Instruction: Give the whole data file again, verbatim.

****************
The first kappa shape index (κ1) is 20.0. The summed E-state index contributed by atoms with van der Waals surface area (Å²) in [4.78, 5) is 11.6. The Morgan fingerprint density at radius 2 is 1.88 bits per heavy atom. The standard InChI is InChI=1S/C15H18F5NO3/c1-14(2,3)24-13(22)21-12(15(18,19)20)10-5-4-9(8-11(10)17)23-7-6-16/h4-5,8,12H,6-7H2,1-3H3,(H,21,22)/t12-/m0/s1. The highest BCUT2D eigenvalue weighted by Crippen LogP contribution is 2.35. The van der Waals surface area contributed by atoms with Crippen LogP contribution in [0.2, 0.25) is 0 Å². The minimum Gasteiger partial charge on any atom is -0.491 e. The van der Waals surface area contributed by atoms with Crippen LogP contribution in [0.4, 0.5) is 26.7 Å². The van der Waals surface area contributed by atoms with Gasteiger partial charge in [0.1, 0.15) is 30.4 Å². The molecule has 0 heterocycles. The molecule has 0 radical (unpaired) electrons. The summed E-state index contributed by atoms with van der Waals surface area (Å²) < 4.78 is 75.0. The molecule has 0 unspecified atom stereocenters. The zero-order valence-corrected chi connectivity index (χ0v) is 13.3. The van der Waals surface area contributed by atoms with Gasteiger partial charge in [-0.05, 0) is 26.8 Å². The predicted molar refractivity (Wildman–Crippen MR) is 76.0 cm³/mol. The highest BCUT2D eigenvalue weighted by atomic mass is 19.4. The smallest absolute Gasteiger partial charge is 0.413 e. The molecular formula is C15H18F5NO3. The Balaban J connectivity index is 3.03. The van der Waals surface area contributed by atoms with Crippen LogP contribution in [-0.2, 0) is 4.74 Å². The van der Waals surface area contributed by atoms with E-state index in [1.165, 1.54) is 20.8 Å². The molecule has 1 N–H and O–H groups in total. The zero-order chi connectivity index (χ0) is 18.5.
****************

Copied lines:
The first kappa shape index (κ1) is 20.0. The summed E-state index contributed by atoms with van der Waals surface area (Å²) in [4.78, 5) is 11.6. The Morgan fingerprint density at radius 2 is 1.88 bits per heavy atom. The standard InChI is InChI=1S/C15H18F5NO3/c1-14(2,3)24-13(22)21-12(15(18,19)20)10-5-4-9(8-11(10)17)23-7-6-16/h4-5,8,12H,6-7H2,1-3H3,(H,21,22)/t12-/m0/s1. The highest BCUT2D eigenvalue weighted by Crippen LogP contribution is 2.35. The van der Waals surface area contributed by atoms with Crippen LogP contribution in [0.2, 0.25) is 0 Å². The minimum Gasteiger partial charge on any atom is -0.491 e. The van der Waals surface area contributed by atoms with Crippen LogP contribution in [0.4, 0.5) is 26.7 Å². The van der Waals surface area contributed by atoms with Gasteiger partial charge in [0.1, 0.15) is 30.4 Å². The molecule has 0 heterocycles. The molecule has 0 radical (unpaired) electrons. The summed E-state index contributed by atoms with van der Waals surface area (Å²) < 4.78 is 75.0. The molecule has 0 unspecified atom stereocenters. The zero-order valence-corrected chi connectivity index (χ0v) is 13.3. The van der Waals surface area contributed by atoms with Gasteiger partial charge in [-0.05, 0) is 26.8 Å². The predicted molar refractivity (Wildman–Crippen MR) is 76.0 cm³/mol. The highest BCUT2D eigenvalue weighted by atomic mass is 19.4. The smallest absolute Gasteiger partial charge is 0.413 e. The molecular formula is C15H18F5NO3. The Balaban J connectivity index is 3.03. The van der Waals surface area contributed by atoms with Crippen LogP contribution in [-0.2, 0) is 4.74 Å². The van der Waals surface area contributed by atoms with E-state index in [1.165, 1.54) is 20.8 Å². The molecule has 1 N–H and O–H groups in total. The zero-order chi connectivity index (χ0) is 18.5.